Whilst the country&#39;s oil industry is indirectly involved with geothermal energy through its assistance to the Kittitian/Nevisean geothermal market, development of potential geothermal sources in the country has been ruled out by the Government.</p>

Potential for Energy Efficiency: 

<p>
Energy intensity (total primary energy consumption per dollar of GDP) in Trinidad and Tobago has been on an upward trend since the early 1980s, implying that increasing amounts of energy are needed to generate a dollar of GDP in later years relative to earlier years. In absolute terms, energy consumption has been increasing steeply in the industrial and agricultural sectors since 1981, whereas consumption in the residential, commercial and public sectors and the transportation sector have been more or less stable over time.</p>
<p>
&nbsp;</p>

Ownership: 

<p>
<b>Electricity market </b><br />
The <i><b>Trinidad and Tobago Electricity Commission </b></i>(<i><b>T&amp;TEC</b></i>, <a href="http://www.ttec.co.tt">www.ttec.co.tt</a>) is responsible for transmission and distribution of electricity while there are two generation companies namely PowerGen and Trinity, from which T&amp;TEC purchases power that is transmitted and distributed via the national grid.<br />
&nbsp;</p>
<p>
<b>Gas and oil market&nbsp;&nbsp;&nbsp;</b>&nbsp;&nbsp;&nbsp;&nbsp;&nbsp;&nbsp;&nbsp;<br />
<i>National Gas Company of Trinidad &amp; Tobago Limited </i>T&amp;TEC is responsible for procuring natural gas for the generation companies, through a contract with the <i><b>National Gas Company of Trinidad &amp; Tobago Limited (NGC). </b></i>The National Gas Company was established in 1975 and plays a key role in the development of the natural gas based energy sector.<br />
&nbsp;</p>
<p>
<b>Petrol market </b><br />
The Petroleum Company of Trinidad and Tobago Ltd. (Petrotrin, <a href="http://www.petrotrin.com">www.petrotrin.com</a>) is the only fully integrated oil company in Trinidad and Tobago involved in exploration and production on-shore and off-shore, refining, marketing and storage. As a major oil producer in the region, Trinidad and Tobago plays an important role in supplying oil products to other Caribbean countries, mainly for transportation and power generation. According to a report by South Trinidad Chamber of Industry and Commerce (2009), Trinidad and Tobago supplies more than 50% of the primary consumption energy in countries such as Jamaica, Barbados, Jamaica, Guyana and the Dominican Republic. Trinidad and Tobago energy services and petroleum marketing companies also export contracted services and distribute and retail petroleum products throughout the region.</p>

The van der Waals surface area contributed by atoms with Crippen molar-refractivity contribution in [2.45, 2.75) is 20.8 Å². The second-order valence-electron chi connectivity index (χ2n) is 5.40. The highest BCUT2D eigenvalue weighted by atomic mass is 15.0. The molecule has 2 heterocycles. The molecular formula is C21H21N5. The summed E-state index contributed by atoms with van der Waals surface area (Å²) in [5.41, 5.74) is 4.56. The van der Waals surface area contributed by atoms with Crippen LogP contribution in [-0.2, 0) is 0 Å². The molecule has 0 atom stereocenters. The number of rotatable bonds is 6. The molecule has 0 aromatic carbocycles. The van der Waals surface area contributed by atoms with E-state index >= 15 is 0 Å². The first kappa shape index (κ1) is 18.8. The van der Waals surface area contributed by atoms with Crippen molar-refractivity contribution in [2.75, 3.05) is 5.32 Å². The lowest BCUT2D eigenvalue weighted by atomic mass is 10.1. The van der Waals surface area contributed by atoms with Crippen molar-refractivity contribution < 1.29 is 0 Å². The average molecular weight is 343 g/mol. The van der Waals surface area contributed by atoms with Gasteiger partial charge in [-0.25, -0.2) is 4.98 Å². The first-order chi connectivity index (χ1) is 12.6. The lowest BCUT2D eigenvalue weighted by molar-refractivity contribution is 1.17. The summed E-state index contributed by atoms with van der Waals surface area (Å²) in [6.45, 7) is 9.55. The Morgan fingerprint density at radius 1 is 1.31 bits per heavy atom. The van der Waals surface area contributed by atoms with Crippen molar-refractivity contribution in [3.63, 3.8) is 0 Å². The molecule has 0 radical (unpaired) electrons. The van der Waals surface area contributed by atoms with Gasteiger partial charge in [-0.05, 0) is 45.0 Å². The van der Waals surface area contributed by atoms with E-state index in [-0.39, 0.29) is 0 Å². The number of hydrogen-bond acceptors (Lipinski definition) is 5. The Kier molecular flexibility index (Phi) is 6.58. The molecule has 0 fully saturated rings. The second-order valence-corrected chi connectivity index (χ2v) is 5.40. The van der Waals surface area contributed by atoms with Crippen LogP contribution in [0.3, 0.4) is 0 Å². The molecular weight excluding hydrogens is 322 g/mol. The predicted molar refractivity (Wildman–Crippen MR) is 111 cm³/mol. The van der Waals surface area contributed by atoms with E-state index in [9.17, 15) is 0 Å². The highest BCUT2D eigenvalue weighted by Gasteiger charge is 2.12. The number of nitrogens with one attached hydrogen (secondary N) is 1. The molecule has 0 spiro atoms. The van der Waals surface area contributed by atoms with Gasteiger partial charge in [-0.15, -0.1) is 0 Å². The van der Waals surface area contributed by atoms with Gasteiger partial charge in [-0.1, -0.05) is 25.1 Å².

Structure / extent of competition: 

<p>
The State-owned Trinidad and Tobago Electricity Commission (T&amp;TEC) has a monopoly on the transmission and distribution of electricity. Almost all electricity is generated from gas-fired power stations. Electricity on the island of Trinidad is produced by three independent power producers:&nbsp; the Power Generation Company (PowerGen) (with a total capacity of 1,344 MW); Trinity Power (225 MW); and Trinidad Generation Unlimited (TGU) (720 MW). PowerGen is majority owned by T&amp;TEC (the other shareholders are MaruEnergy Trinidad LLC (39%) and Amoco Trinidad Power Resources Corporation (10%)). On the island of Tobago, a 64 MW power plant owned by T&amp;TEC was put into operation in October 2009 to replace the existing 21 MW T&amp;TEC diesel power plant.&nbsp;<br />
The power producers sell electricity to T&amp;TEC under long-term power sales agreements negotiated with the supplier, T&amp;TEC and the National Energy Commission.</p>

Existence of an energy framework and programmes to promote sustainable energy: 

<p>
The energy policies of T&amp;T focus on seven areas as shown in the website of the Ministry of Energy and Energy Affairs:</p>
<ul>
<li>
Local content: promotion of local content and local participation,</li>
<li>
Renewable energy: development and utilization of renewable energy resources, including solar photovoltaic and thermal energy, wind energy, wave energy and bio-fuels (biomass, biogas, biodiesel&nbsp; and bio-ethanol),</li>
<li>
Infrastructural development: development of major energy-based infrastructure nergy- nol), &ndash;&nbsp; ew. 1,344 MW); facilities,</li>
<li>
electricity: conversion from gas turbine and steam&nbsp; plants to combined cycle generation of electricity,</li>
<li>
regional and international initiatives: regional and international relations and cooperation initiatives regarding energy security, pricing, purchasing and transportation,</li>
<li>
fiscal regime: fiscal regime to promote energy-based investment,</li>
<li>
LNG: pursuit of new LNG opportunities targeted at the domestic market.</li>
</ul>
<p>
With the election of a new government in May 2010, the new authorities have indicated the need to move forward in the reform for a sustainable and cleaner energy matrix that will stimulate the development of RE (such as wind, waste to energy, solar water heaters and photovoltaic (PV) systems), EE and efficient use of fossil fuels as the core elements to maintain long-term sustainability, and as a consequence of the latter, contribute to reducing Green House Gas emissions (GHG).</p>
<p>
A climate change policy has been drafted and the Ministry of Energy and Energy Affairs (MEEA) is currently conducting public consultations to inform the drafting of an Energy Policy for the country. Elements of the draft energy policy include strategies for carbon reduction and strategies for introducing renewable energy. Plans for implementing mitigation and adaptation strategies to deal with the effects of climate change have been integrated into national planning; recognizing the fact that climate change affects all sectors of the economy and, if not addressed, can retard steps towards future development.</p>
<p>